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Karol Divald, Hermann Weissbach, Rudolf Würsching, Gusztáv Matz, Karol Körper, Béla Mindszenty, František Hodoš, Gusztáv Löger, Alojz Baker, Pavol Socháň, Ladislav Noel, Ján Motulko, Pavel Pecha, Dušan Slivka, Dominika Jackuliaková, Ján Kekeli, Google Maps, Juraj Fifik, Eduard Kozics, Irena Blühová, Bohumil Puskailer, Dezider Hoffman, Karol Kállay, Tibor Huszár, Ľuba Lauffová, Tibor Borský, Milota Havránková, Ľubo Stacho, Lucia Gardin, Dušan Kochol, Miloš Dohnány, Viliam Malík, Karol Plicka, Martin Martinček, Ladislav Bielik, Martin Kollár, Boris Németh, Vojtech Alexander, Miro Gregor, Judita Csáderová, Pavel Janek, Jana Hojstričová, Dorota Sadovská, Rudo Sikora, Monika Stacho, Ján Krížik, Rudolf Lendel, Miloš Bazovský, Igor Grossmann, Elo Havetta, Albert Marenčin, Alex Mlynárčik, Kamil Varga, Martin Kochan, Monogramista T.D, Ján Budaj, Ľubomír Ďurček, Michal Kern, Petra Feriancová


If you were interested in photography in 1989 you couldn‘t help but notice that photography was celebrating its 150th anniversary. Two huge exhibitions took place in Prague, which were in preparation for many years by a large team of experts headed by Daniela Mrázková. The  visitors could see the result during the two summer months through the beautiful premises of Prague‘s Mánes (What Is Photography? 150 Years of Photography), and Paths of Czechoslovak Photography at the Stone Bell House of Old Town Square in Prague. Similarly, institutions in Warsaw, Budapest and Vienna also joined the anniversary.

In 2019, when you enter “180 years of photography” into Google search, you will find that, in addition to one exhibition dedicated to: the 30th anniversary of the Velvet Revolution, the 70th anniversary of the Academy of Fine Arts and the establishment of the Department of Photography in 1990, it also claims that it is a reminder of the 180th anniversary of photography, otherwise nobody commemorates anything.

I do not know why this is so – perhaps this is because if you wanted to exhibit original enlargements from the world‘s collections in 1989, you could get them with not too much difficulty, but at present it would be an attempt that would require a crew of lawyers and not months, but years of preparation. But the reasons may also be more prosaic – that is, photography is so rich in gallery and museum programs that it would be just one more show title, whereas in 1989 it was a truly an extraordinary event, because for many critics and art historians, photography was not sufficiently dignified, collectible or an object for exhibition.  The Central European House of Photography, which presents around fifteen exhibitions, in conjunction with the Month of Photography, with nearly 50 photographic exhibitions per year, is along with the Museum of Photography, the result of a radical 30-year long change. As we are the exclusive promoters of photography in Slovakia, it is natural that we are the only one to remind others of the 180th anniversary of photography. (The French government bought the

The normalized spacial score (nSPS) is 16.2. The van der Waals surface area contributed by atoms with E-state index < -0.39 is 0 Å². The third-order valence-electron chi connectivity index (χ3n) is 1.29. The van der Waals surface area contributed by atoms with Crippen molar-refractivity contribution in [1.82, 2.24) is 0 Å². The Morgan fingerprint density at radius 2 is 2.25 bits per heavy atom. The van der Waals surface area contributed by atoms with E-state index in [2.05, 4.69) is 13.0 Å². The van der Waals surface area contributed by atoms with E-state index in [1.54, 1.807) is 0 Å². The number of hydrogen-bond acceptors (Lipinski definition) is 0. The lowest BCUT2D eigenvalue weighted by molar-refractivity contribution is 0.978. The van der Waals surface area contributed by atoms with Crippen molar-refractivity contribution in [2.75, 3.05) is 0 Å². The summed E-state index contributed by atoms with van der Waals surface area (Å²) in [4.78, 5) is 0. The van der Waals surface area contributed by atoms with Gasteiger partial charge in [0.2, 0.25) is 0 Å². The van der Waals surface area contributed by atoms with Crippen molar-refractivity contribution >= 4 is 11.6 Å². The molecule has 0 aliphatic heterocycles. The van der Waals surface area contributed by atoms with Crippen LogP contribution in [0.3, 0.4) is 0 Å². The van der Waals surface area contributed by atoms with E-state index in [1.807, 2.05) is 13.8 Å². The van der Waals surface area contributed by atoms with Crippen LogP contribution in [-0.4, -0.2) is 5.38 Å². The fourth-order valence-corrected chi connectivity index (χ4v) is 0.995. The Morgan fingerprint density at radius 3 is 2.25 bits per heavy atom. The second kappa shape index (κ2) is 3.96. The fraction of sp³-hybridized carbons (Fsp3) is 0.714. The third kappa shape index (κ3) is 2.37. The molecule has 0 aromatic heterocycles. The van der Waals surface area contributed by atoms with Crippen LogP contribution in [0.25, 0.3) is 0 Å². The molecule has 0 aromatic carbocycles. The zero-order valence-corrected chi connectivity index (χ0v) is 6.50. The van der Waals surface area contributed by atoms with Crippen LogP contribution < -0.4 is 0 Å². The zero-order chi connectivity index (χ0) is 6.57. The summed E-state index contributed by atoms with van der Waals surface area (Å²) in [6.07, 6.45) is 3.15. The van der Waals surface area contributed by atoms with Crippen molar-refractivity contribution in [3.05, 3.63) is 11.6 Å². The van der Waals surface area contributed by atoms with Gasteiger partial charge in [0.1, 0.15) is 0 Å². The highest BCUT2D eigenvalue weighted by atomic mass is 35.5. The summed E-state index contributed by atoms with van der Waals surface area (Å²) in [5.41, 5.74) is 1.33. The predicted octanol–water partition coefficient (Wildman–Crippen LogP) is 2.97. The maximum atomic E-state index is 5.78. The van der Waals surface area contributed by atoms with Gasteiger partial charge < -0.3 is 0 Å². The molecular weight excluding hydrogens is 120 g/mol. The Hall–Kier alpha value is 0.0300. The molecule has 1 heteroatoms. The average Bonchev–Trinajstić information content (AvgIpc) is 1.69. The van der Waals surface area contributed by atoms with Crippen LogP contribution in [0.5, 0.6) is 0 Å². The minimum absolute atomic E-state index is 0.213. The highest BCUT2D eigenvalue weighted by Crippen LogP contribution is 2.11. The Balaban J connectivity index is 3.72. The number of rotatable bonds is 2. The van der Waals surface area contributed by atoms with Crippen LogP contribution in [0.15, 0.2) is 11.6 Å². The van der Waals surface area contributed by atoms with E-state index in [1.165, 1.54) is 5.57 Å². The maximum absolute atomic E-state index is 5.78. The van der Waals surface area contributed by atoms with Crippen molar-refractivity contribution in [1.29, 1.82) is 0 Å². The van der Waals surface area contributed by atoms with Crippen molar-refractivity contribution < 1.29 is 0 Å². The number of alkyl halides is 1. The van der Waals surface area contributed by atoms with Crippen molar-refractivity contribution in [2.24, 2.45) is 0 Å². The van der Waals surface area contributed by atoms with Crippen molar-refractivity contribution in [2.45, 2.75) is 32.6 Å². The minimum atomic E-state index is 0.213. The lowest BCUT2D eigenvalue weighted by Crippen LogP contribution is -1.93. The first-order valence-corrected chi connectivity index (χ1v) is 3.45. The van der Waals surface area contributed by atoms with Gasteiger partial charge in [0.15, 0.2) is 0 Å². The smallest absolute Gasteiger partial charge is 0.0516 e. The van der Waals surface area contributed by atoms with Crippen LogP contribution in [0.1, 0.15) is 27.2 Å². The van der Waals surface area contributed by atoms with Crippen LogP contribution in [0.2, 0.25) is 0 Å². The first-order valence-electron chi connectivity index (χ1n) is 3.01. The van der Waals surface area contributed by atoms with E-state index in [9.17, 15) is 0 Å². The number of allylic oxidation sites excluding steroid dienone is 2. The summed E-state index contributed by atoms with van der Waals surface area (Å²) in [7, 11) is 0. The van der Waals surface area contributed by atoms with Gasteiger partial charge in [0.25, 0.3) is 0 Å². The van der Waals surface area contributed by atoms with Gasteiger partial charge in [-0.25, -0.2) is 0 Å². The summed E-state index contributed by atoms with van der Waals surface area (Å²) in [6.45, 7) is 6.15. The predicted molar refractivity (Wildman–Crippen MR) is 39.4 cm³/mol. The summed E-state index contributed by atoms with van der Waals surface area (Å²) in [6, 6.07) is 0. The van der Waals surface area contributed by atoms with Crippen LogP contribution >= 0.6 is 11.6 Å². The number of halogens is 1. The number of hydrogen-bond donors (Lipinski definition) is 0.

invention of photography from Louis Daguerre on August 19, 1839 and donated it for free use to humanity.)

Our exhibition possibilities have allowed us to prepare only a modest overview of events in Slovakia from 1839 – 2019. We divided this wide genre and generic spectrum of production into six chapters – landscape, portrait, reportage, body, play and painters who also photograph. Six curators have prepared a selection that, in addition to continuity, also remind us of change. In each chapter, the viewer can meet with authorities in the field, and also with lesser-known authors. The viewer is given a chance to live the passage of time and the transformation in the given genre but also learns a lot about photography as a whole; last but not least the visitor can also view changes in society and culture.

The oldest photograph at the exhibition is from approximately 1840 and the latest from 2019. The exhibition includes works by 60 authors.


Date of exhibition: 3. 7. – 1. 9. 2019